Born on the eve of Europe’s first wave of Revolutions, Queen Victoria knew that her daughter Princess Louise was bound to be special. And special she was. Princess Louise was a precocious child who matured into a controversial, mysterious revolutionary. Grab a cup of tea and prepare to learn about the scandalous woman that the British royals have tried to hide.
Princess Louise entered the world on March 18, 1848 and even from her first breaths, it was clear that she would be a troublemaker. You see, 1848 kicked off Europe's tumultuous "Age of Revolutions"—and it seemed that the year's rebelliousness would come through in little Princess Louise. When Queen Victoria gave birth to her daughter, she immediately knew that Louise would be “something peculiar.” She was right.
The revolutionary times weren’t the only strange aspect of Princess Louise's birth. After five painful labors, Queen Victoria understandably wanted some pain relief. She defied her royal advisers and tried a controversial new treatment: chloroform. As the queen said, it made labor "delightful." In plainer language, when Louise was born, prim Queen Victoria was more than a little high.
The royal family subscribed to the philosophy that children should be seen and not heard. But not Louise—she was a born rebel. From an early age, she was a firecracker who was almost too inquisitive for the royal family's tastes. Louise asked so many questions that the family nicknamed her “Little Miss Why.” As we'll see, the Princess's need to rebel only grew stronger as she matured.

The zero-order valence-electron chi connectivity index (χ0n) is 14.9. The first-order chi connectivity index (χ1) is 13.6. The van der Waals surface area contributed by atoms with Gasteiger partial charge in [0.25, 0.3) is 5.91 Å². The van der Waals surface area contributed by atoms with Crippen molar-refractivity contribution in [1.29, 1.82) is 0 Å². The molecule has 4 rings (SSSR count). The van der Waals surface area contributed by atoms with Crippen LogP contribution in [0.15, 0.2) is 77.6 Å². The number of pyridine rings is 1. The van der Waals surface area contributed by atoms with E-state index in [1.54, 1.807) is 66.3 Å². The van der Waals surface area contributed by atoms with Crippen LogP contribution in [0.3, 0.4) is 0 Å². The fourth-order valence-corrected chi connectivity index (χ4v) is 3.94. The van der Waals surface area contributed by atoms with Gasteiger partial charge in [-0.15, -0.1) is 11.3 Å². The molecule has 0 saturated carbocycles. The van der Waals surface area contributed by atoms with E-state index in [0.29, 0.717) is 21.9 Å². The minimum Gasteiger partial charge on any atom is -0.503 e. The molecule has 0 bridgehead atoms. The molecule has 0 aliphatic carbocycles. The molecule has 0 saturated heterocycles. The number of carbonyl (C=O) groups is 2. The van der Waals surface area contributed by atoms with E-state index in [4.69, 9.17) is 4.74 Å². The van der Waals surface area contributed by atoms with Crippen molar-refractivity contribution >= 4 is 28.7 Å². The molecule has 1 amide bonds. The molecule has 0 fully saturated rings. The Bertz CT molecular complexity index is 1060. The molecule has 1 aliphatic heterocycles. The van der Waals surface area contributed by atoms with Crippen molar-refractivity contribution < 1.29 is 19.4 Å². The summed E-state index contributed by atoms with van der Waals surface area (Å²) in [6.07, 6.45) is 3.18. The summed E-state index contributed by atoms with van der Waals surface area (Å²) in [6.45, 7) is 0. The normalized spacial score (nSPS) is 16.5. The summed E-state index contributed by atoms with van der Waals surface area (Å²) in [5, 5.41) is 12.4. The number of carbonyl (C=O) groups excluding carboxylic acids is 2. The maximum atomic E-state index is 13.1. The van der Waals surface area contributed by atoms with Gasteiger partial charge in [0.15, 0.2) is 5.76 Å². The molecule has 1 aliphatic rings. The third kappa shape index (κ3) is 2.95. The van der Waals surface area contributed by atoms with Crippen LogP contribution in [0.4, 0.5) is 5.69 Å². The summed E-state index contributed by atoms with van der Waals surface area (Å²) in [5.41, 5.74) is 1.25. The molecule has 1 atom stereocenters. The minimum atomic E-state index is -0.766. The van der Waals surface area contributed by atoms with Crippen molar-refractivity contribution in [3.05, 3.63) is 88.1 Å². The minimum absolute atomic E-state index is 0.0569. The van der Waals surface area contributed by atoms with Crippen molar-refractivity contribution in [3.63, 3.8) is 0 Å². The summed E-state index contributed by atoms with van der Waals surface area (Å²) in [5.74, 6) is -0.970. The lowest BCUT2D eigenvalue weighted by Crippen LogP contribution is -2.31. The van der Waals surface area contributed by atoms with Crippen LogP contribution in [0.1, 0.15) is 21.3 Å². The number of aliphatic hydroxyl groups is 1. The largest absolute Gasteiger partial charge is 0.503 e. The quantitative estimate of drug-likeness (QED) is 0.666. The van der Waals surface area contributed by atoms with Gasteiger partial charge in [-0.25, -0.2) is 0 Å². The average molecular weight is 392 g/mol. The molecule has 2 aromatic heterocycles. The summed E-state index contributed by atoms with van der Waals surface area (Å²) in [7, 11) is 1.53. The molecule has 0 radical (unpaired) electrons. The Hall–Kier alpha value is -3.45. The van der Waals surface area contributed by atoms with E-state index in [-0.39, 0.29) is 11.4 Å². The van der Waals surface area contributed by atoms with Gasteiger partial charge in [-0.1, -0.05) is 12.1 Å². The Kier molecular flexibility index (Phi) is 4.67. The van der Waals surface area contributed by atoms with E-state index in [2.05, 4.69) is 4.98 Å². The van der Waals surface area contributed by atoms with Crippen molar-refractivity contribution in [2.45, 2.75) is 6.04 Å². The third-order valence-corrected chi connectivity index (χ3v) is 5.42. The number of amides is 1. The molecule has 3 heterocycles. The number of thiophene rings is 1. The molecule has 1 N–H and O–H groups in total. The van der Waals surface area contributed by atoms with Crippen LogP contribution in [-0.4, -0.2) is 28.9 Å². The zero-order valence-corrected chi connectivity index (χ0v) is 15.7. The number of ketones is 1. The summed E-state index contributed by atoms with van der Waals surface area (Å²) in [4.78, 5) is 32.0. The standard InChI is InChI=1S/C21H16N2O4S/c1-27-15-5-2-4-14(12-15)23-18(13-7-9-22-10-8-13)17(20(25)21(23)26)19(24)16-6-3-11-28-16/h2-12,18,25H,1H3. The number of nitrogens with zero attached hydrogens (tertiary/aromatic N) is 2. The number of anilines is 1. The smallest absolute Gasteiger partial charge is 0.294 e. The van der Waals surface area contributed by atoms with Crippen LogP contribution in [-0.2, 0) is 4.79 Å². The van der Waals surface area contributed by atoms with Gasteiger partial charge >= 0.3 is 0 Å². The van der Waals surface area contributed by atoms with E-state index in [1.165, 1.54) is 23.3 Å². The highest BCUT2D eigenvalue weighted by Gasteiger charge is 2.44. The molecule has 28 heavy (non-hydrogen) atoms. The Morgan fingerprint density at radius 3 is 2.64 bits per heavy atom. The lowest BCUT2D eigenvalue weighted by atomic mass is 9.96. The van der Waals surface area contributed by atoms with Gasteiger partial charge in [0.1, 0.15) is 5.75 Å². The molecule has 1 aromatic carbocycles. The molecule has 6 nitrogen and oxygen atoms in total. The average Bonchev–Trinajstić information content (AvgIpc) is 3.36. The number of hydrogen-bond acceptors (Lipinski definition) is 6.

When Louise was just 13 years old, tragedy struck: Her beloved father Prince Albert passed in 1861. Even though Louise and Victoria didn't have the smoothest relationship, Louise was her father's favorite child. Losing her dad was incredibly difficult for Princess Louise—and sadly, her mother wasn't around to help her through her grief.
Queen Victoria was so distraught by Albert's loss that she could barely hold herself together, never mind nurture her children through their father's passing. And so, with her father gone and her mother numb, Louise became withdrawn and dour—but even with the odds stacked against her, she was a fighter. Four years after Prince Albert's passing, Louise was finally ready to re-join public life. Unfortunately, her mother had other ideas.